Eric Haskett was merely taking a nap in a car when he roused suspicion in a rural Frederick County neighborhood. A neighbor traced Haskett's license plate to an address once used by a registered sex offender.
Then his girlfriend's parents told him to scram; law enforcement officials, including three FBI agents, began investigating; and Haskett began fearing that the suspicions could cost him his job at a gag shop that sells such kid-friendly items as whoopie cushions.
If this sort of misunderstanding and overeaction keeps happening, public sex offender registries will become worse than useless. This case demonstrates that insufficient knowledge is a dangerous thing. If paranoia becomes rampant, it may come to the point where sex offender registries have to be removed from public view or we will need specific laws to protect those mistaken as sex offenders.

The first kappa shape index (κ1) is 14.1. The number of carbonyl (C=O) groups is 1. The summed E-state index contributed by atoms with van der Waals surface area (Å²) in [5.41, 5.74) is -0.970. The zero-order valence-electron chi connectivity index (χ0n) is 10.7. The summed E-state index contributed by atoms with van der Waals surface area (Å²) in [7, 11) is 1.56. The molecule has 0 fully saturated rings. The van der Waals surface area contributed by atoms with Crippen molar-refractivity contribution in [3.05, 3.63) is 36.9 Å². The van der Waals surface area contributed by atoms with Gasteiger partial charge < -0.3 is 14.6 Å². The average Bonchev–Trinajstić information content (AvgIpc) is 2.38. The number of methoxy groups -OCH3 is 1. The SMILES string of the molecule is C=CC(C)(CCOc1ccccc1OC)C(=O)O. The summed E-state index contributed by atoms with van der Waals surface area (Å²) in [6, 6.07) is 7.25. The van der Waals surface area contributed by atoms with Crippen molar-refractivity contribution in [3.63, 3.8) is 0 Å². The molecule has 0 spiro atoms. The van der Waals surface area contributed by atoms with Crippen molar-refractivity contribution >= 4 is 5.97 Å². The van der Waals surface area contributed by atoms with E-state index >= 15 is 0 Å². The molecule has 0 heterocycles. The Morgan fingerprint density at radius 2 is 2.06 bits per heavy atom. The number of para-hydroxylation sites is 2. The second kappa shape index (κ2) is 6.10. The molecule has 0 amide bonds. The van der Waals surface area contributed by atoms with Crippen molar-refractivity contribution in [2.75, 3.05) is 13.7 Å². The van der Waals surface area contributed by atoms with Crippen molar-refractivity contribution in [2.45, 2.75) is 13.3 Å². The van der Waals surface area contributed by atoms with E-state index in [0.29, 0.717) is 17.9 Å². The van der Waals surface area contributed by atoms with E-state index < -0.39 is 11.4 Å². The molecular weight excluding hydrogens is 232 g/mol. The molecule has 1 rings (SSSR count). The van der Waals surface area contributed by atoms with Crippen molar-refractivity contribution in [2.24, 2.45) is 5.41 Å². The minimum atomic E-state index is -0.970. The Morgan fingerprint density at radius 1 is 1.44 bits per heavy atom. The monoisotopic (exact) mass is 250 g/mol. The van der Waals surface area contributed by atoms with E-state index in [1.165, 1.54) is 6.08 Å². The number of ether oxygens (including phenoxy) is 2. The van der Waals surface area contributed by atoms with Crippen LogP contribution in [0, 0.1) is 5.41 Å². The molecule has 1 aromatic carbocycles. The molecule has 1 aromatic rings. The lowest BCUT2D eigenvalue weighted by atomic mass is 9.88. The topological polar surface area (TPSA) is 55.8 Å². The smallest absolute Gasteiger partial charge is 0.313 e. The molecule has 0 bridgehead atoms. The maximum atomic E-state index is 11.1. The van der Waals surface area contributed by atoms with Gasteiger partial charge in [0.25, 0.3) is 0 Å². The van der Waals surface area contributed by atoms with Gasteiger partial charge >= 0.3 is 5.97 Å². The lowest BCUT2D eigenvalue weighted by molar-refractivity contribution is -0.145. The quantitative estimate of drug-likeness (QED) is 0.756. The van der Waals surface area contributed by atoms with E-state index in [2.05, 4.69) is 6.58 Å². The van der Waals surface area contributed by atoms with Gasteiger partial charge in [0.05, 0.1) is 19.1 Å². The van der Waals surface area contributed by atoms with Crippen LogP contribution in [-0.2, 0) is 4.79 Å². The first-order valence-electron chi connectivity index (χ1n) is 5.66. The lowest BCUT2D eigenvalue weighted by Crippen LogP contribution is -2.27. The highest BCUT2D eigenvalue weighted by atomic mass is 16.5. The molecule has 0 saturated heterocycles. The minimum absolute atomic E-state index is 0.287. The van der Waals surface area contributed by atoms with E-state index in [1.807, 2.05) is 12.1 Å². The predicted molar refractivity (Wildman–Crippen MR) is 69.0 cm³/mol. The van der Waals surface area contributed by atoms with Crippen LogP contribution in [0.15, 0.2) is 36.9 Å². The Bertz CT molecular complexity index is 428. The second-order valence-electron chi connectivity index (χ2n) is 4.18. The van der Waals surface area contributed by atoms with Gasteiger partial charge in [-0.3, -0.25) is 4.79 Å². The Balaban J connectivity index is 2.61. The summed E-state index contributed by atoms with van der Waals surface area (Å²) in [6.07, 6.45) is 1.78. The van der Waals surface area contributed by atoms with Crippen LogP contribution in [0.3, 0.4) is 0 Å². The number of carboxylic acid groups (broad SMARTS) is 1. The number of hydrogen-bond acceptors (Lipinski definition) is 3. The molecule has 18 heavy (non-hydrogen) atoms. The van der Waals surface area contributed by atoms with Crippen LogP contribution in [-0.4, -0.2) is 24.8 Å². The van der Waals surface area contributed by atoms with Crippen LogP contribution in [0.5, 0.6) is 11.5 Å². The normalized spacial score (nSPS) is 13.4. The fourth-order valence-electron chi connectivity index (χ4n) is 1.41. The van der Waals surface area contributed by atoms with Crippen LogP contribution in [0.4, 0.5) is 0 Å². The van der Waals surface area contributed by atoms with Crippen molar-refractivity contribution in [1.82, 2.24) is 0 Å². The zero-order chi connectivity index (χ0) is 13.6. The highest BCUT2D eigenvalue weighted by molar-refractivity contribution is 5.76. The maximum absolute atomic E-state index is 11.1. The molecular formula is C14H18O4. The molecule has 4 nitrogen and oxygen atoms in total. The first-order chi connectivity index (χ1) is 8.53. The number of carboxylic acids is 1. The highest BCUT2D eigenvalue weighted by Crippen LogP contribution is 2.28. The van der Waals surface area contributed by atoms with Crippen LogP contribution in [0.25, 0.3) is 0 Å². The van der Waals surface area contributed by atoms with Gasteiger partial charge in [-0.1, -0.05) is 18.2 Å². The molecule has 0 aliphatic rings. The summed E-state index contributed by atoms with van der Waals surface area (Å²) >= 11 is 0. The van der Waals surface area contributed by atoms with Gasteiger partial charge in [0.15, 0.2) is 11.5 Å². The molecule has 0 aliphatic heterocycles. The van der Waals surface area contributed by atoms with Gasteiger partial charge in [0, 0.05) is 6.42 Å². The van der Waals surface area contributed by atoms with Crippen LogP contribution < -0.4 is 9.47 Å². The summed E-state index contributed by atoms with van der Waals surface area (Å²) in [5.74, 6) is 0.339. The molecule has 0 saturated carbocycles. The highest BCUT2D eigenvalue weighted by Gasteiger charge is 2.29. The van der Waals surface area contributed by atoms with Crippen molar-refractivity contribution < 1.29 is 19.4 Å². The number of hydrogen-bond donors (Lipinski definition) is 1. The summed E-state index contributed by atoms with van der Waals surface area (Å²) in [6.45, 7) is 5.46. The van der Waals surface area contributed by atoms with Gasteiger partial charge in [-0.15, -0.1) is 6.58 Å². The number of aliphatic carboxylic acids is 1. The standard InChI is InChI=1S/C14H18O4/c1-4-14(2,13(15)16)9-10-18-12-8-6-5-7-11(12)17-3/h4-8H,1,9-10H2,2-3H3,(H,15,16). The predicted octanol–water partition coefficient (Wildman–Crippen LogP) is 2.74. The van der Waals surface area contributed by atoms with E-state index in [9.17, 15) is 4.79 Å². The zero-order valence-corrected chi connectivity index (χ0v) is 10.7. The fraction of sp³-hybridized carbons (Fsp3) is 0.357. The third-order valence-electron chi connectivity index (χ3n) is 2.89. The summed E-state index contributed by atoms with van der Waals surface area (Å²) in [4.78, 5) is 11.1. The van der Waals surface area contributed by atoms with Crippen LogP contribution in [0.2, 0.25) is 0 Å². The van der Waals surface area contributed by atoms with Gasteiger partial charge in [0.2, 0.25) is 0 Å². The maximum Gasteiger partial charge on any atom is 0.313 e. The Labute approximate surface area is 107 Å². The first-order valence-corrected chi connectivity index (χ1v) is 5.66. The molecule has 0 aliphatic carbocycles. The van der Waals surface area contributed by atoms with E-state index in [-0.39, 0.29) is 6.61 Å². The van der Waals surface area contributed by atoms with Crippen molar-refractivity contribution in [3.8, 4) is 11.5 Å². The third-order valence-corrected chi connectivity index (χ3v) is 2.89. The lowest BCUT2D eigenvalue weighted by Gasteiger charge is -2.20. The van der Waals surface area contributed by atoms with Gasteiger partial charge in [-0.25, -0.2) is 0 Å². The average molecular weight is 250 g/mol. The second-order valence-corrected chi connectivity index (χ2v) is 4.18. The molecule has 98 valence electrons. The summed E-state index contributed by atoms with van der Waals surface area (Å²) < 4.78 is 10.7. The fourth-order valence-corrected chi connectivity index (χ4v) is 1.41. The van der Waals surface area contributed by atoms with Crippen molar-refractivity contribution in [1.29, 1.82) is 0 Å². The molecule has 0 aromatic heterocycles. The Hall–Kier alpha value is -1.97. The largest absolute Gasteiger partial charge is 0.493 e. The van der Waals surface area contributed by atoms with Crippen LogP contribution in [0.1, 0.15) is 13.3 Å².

While people are panicking over the wrong people, trusted and unconvicted sex offenders will continue to have access to victims who may or may not be believed if they speak up.